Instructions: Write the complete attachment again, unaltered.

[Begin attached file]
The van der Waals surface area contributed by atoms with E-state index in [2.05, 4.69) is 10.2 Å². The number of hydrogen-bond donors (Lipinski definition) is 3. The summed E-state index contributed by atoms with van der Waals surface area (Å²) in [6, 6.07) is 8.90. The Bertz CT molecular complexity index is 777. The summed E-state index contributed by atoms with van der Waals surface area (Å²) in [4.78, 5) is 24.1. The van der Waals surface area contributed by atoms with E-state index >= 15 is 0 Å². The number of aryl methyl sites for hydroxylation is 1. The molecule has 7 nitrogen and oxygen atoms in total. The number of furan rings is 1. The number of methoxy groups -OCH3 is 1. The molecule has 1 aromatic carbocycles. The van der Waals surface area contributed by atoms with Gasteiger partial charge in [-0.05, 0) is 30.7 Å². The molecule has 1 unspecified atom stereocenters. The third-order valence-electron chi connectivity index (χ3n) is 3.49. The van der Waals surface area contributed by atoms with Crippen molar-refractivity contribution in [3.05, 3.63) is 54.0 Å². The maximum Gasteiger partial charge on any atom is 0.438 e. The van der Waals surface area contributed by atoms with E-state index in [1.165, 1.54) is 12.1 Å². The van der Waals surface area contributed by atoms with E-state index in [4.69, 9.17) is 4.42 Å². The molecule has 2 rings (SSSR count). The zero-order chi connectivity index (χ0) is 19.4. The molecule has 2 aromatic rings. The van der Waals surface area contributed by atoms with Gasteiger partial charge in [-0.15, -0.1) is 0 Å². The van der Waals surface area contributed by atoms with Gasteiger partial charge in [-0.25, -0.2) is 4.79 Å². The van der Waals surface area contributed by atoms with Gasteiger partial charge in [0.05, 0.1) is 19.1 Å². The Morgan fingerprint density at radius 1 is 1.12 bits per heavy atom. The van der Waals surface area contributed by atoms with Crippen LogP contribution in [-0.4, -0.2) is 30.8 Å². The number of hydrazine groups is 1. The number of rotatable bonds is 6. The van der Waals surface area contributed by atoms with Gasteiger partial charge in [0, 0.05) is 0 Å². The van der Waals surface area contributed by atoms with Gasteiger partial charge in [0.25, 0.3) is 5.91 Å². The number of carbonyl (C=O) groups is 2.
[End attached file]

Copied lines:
The van der Waals surface area contributed by atoms with E-state index in [2.05, 4.69) is 10.2 Å². The number of hydrogen-bond donors (Lipinski definition) is 3. The summed E-state index contributed by atoms with van der Waals surface area (Å²) in [6, 6.07) is 8.90. The Bertz CT molecular complexity index is 777. The summed E-state index contributed by atoms with van der Waals surface area (Å²) in [4.78, 5) is 24.1. The van der Waals surface area contributed by atoms with E-state index >= 15 is 0 Å². The number of aryl methyl sites for hydroxylation is 1. The molecule has 7 nitrogen and oxygen atoms in total. The number of furan rings is 1. The number of methoxy groups -OCH3 is 1. The molecule has 1 aromatic carbocycles. The van der Waals surface area contributed by atoms with Gasteiger partial charge in [-0.05, 0) is 30.7 Å². The molecule has 1 unspecified atom stereocenters. The third-order valence-electron chi connectivity index (χ3n) is 3.49. The van der Waals surface area contributed by atoms with Crippen molar-refractivity contribution in [3.05, 3.63) is 54.0 Å². The maximum Gasteiger partial charge on any atom is 0.438 e. The van der Waals surface area contributed by atoms with E-state index in [1.165, 1.54) is 12.1 Å². The van der Waals surface area contributed by atoms with E-state index in [4.69, 9.17) is 4.42 Å². The molecule has 2 rings (SSSR count). The zero-order chi connectivity index (χ0) is 19.4. The molecule has 2 aromatic rings. The van der Waals surface area contributed by atoms with Gasteiger partial charge in [-0.15, -0.1) is 0 Å². The van der Waals surface area contributed by atoms with Gasteiger partial charge in [-0.25, -0.2) is 4.79 Å². The van der Waals surface area contributed by atoms with Gasteiger partial charge in [0.05, 0.1) is 19.1 Å². The Morgan fingerprint density at radius 1 is 1.12 bits per heavy atom. The van der Waals surface area contributed by atoms with Crippen LogP contribution in [-0.4, -0.2) is 30.8 Å². The number of hydrazine groups is 1. The number of rotatable bonds is 6. The van der Waals surface area contributed by atoms with Gasteiger partial charge in [0, 0.05) is 0 Å². The van der Waals surface area contributed by atoms with Gasteiger partial charge in [0.25, 0.3) is 5.91 Å². The number of carbonyl (C=O) groups is 2.